Inspiration comes in unpredictable forms. At 88 years old, legendary surrealist filmmaker Alejandro Jodorowsky is enjoying a late-career surge unique in the history of film, but it's a renewal largely born of frustration. Unable to find financial backers for his decidedly noncommercial work, the auteur behind early-'70s arthouse classics including El Topo and The Holy Mountain went 23 years without making a film before the release of 2013's autobiographical The Dance of Reality.
Jodorowsky wrote innovative graphic novels (among other projects) during his decades away from film. As demonstrated by The Dance of Reality and its sequel of sorts, Endless Poetry, Jodorowsky seems to have elevated his artistry by developing all those movie projects he never got to finish. His films as an octogenarian writer-director are the most sophisticated and relatable in his entire body of work. No filmmaker has ever caught a second wind so late in a celebrated career.
As Endless Poetry begins, a teenage Jodorowsky and his parents (who were the primary focus of Dance of Reality, with the director depicted as a young boy) depart the small Chilean coastal town of Tocopilla for the capital city of Santiago. To the endless displeasure of his father Jaime, the young Jodorowsky connects with a bohemian crowd and finds his calling as a poet.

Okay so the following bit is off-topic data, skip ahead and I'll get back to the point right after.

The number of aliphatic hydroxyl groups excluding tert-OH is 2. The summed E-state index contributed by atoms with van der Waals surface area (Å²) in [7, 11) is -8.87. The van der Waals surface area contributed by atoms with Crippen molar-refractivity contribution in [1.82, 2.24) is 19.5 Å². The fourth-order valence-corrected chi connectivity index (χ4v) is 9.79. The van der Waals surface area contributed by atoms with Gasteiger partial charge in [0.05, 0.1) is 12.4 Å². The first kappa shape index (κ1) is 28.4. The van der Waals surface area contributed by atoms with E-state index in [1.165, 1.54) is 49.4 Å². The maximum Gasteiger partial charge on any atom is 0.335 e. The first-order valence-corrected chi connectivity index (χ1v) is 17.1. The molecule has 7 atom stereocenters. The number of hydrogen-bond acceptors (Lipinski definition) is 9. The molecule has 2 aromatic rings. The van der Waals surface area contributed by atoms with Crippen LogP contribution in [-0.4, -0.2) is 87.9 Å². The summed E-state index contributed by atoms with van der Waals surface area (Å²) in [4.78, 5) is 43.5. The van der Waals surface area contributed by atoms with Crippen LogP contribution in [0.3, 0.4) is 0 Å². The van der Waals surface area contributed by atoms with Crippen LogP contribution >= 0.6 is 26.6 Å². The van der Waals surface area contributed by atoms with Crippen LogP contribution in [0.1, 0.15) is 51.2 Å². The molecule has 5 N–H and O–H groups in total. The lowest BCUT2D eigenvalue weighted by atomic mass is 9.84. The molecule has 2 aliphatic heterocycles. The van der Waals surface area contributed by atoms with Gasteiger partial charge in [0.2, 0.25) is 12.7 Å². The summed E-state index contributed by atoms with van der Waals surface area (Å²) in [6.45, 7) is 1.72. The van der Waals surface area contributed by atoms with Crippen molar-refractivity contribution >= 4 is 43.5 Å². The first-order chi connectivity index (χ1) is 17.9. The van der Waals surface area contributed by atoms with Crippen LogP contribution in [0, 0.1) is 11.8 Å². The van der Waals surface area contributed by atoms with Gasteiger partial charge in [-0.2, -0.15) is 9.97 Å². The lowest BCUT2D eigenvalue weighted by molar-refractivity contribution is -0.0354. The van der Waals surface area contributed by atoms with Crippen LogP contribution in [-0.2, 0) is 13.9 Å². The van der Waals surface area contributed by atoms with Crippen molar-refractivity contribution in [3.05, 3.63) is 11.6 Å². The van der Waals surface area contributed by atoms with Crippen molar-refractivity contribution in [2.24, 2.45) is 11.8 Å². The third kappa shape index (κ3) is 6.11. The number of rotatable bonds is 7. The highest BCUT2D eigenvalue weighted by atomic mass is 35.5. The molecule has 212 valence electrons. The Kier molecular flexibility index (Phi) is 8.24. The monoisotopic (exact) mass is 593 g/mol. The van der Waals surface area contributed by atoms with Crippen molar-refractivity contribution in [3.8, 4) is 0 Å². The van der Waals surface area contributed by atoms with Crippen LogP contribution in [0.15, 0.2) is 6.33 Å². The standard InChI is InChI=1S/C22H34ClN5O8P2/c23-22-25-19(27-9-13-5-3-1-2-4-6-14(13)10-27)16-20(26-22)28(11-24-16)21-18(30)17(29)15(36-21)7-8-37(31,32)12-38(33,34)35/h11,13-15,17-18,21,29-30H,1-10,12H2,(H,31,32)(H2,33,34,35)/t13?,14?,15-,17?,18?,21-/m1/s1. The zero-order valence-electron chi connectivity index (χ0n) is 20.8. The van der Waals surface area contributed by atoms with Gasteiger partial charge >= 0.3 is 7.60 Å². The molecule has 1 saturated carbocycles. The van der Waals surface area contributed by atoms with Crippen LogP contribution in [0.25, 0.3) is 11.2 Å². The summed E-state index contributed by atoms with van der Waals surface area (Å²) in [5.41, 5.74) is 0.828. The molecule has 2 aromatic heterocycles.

The film portrays his formative years as an artist through his personal relationships with famed Chilean writers including Enrique Lihn, Stella Diaz Varin and Nicanor Parra, along with his ongoing family drama. It was shot in the neighborhoods in which Jodorowsky grew up and covers his life until he moved to Paris in his early 20s.
For his late-career films, Jodorowsky has developed a style he calls "psychomagic." The jarring images and rough-hewn quality of his early films have been replaced with something more akin to literary magical realism. Surprising visual elements are well-integrated into individual scenes and enhance their meanings.
It's a heightened version of reality in which, for example, Jodorowsky's mother Sara (Pamela Flores) is the only character to sing her dialogue, as if she lives in a musical only she can see and hear. This seems perfectly normal in the larger context of the film. The director's sharp sense of humor and satirical bent are on full display even as he depicts his own early life.
Jodorowsky adds depth to his examination of a dysfunctional family and its effects on his life as an artist by casting two of his sons (both accomplished actors) as his young-adult self (Adan Jodorowsky) and his father (Brontis Jodorowsky). Calling upon his sons to help explore the broken bonds with his long-dead father may seem a carnivalesque hall of mirrors, but it is a warm and gratifying one.
The real Jodorowsky pops up periodically to counsel his younger self and exhort him to action. The message is simple: Break free of the chains that bind you and live life to the fullest.
In recent interviews, the director has revealed plans to extend his cinematic autobiography with three additional films. Even at his advanced age, the vigor and imagination of Jodorowsky's recent work puts much younger filmmakers to shame. Don't bet against him.